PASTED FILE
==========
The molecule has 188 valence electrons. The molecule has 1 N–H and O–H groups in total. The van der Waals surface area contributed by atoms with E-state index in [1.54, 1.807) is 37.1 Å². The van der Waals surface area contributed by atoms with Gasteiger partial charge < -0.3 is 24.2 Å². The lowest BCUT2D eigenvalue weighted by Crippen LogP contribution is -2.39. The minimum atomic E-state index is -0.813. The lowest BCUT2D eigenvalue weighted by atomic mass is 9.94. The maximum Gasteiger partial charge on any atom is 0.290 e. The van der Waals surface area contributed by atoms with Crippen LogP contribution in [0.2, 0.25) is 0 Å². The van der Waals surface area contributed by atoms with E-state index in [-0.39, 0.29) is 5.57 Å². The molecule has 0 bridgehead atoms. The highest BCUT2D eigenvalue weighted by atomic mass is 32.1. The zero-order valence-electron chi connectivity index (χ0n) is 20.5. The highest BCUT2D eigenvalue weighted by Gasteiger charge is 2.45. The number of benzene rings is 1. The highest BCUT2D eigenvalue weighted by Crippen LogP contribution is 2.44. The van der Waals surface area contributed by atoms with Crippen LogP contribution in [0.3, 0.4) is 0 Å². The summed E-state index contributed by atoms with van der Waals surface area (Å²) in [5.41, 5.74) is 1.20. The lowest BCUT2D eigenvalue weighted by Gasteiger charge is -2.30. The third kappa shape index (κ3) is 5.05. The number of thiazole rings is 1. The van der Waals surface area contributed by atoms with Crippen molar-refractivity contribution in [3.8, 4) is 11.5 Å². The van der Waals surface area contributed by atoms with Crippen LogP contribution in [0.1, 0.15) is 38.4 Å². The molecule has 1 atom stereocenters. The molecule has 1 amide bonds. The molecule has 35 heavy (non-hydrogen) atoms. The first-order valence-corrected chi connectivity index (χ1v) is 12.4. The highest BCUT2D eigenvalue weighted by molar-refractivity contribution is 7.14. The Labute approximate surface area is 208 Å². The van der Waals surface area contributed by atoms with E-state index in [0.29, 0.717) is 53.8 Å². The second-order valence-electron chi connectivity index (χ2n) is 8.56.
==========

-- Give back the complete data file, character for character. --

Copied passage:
The molecule has 188 valence electrons. The molecule has 1 N–H and O–H groups in total. The van der Waals surface area contributed by atoms with E-state index in [1.54, 1.807) is 37.1 Å². The van der Waals surface area contributed by atoms with Gasteiger partial charge < -0.3 is 24.2 Å². The lowest BCUT2D eigenvalue weighted by Crippen LogP contribution is -2.39. The minimum atomic E-state index is -0.813. The lowest BCUT2D eigenvalue weighted by atomic mass is 9.94. The maximum Gasteiger partial charge on any atom is 0.290 e. The van der Waals surface area contributed by atoms with Crippen LogP contribution in [0.2, 0.25) is 0 Å². The van der Waals surface area contributed by atoms with E-state index in [-0.39, 0.29) is 5.57 Å². The molecule has 0 bridgehead atoms. The highest BCUT2D eigenvalue weighted by atomic mass is 32.1. The zero-order valence-electron chi connectivity index (χ0n) is 20.5. The highest BCUT2D eigenvalue weighted by Gasteiger charge is 2.45. The number of benzene rings is 1. The highest BCUT2D eigenvalue weighted by Crippen LogP contribution is 2.44. The van der Waals surface area contributed by atoms with Crippen LogP contribution in [0.3, 0.4) is 0 Å². The summed E-state index contributed by atoms with van der Waals surface area (Å²) in [5.41, 5.74) is 1.20. The lowest BCUT2D eigenvalue weighted by Gasteiger charge is -2.30. The third kappa shape index (κ3) is 5.05. The number of thiazole rings is 1. The van der Waals surface area contributed by atoms with Crippen molar-refractivity contribution in [3.8, 4) is 11.5 Å². The van der Waals surface area contributed by atoms with Crippen LogP contribution in [0.1, 0.15) is 38.4 Å². The molecule has 1 atom stereocenters. The molecule has 1 amide bonds. The molecule has 35 heavy (non-hydrogen) atoms. The first-order valence-corrected chi connectivity index (χ1v) is 12.4. The highest BCUT2D eigenvalue weighted by molar-refractivity contribution is 7.14. The Labute approximate surface area is 208 Å². The van der Waals surface area contributed by atoms with E-state index in [0.29, 0.717) is 53.8 Å². The second-order valence-electron chi connectivity index (χ2n) is 8.56.